NEW CITY CHICAGO
Anyone as deeply involved in New York City punk and death metal as Donna Gaines could probably crank out an entertaining memoir just by osmosis. The big hair scene, however, is rooted in a whole culture of proud dysfunction, of which Gaines is a sharp and empathetic citizen. Author of "Teenage Wasteland: Suburbia's Dead-End Kids," Gaines is an acknowledged expert on adolescent anomie and pop culture in the academic world. That's her day job. Also a hot rocker chick and a bit of a wonk, Gaines has been a fan of Rockaway-style punk since its birth. Did I mention she grew up Jewish, was addicted to fat pills, had an almost-famous entertainer mother, majored in sociology, and loves guns? "A Misfit's Manifesto" would be a fun read even if Gaines weren't so damn smart. She's blessed and cursed with spot-on recall: every rock show, boyfriend, overdose, and lost soul is disinterred and presented for our inspection.
It's easy to see how Gaines continues to connect with teenagers. Eschewing the detached enthusiasm of many rock critics, she's a perpetual fangirl, throwing herself into passionate pursuit of one hardcore act after another. She gravitates toward the dark and ugly truths of alienation, which are both expressed and somewhat relieved by the music she loves. At times the book is a breathless account of who joined what band when. More often, it's a deeply felt examination of an American outsider's insides. Having spent a lifetime understanding her own disenchantment from all angles, Gaines is in an ideal position to clarify the problems of adolescence for others.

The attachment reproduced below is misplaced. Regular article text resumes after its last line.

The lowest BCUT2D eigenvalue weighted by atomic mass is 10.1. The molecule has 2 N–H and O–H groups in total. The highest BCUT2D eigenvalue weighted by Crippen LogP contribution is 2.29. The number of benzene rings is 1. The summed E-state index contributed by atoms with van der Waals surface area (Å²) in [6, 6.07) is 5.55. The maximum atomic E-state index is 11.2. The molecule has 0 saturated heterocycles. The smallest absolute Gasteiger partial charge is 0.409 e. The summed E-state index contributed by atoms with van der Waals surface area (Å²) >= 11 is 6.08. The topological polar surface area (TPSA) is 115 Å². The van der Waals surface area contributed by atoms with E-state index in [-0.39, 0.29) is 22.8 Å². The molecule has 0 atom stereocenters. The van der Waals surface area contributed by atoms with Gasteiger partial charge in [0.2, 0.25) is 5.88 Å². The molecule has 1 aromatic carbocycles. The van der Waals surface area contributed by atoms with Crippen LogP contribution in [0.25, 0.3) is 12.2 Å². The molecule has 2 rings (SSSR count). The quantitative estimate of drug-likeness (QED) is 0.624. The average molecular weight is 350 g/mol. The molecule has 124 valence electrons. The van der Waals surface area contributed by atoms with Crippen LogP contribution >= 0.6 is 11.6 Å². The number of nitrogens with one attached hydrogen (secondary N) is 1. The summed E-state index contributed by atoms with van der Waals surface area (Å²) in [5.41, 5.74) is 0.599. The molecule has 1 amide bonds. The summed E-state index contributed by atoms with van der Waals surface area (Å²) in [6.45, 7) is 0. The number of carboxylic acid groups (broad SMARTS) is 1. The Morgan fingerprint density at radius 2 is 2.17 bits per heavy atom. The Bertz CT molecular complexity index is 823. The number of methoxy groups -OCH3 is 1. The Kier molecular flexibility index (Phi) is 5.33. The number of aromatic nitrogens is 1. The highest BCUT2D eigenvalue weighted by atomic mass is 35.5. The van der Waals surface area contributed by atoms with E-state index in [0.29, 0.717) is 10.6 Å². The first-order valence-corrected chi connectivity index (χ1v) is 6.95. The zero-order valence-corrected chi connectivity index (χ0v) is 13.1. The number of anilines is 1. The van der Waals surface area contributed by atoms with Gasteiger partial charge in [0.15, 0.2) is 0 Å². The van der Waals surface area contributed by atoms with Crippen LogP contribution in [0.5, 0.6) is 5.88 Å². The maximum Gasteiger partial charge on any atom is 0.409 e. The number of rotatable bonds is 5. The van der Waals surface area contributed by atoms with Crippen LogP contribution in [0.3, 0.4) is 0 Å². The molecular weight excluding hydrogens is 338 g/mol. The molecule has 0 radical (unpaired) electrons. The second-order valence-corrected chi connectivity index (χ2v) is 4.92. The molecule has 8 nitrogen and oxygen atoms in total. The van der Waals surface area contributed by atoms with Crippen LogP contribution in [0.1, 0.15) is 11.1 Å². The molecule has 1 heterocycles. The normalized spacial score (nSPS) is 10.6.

By the end of the book, Gaines' seeming arrested development is belied by her clear and rational apprehension of her place in the world. This memoir is written not as a eulogy to the self, but mostly as a record of the time prior to major self-awakening. After a long chapter detailing her friendship with Joey Ramone and a touching account of his death, Gaines describes with sincere humility how God came to her one night in the form of a glowing hot-pink blob. After all, she notes, it's very rock `n' roll to get spiritual at middle age.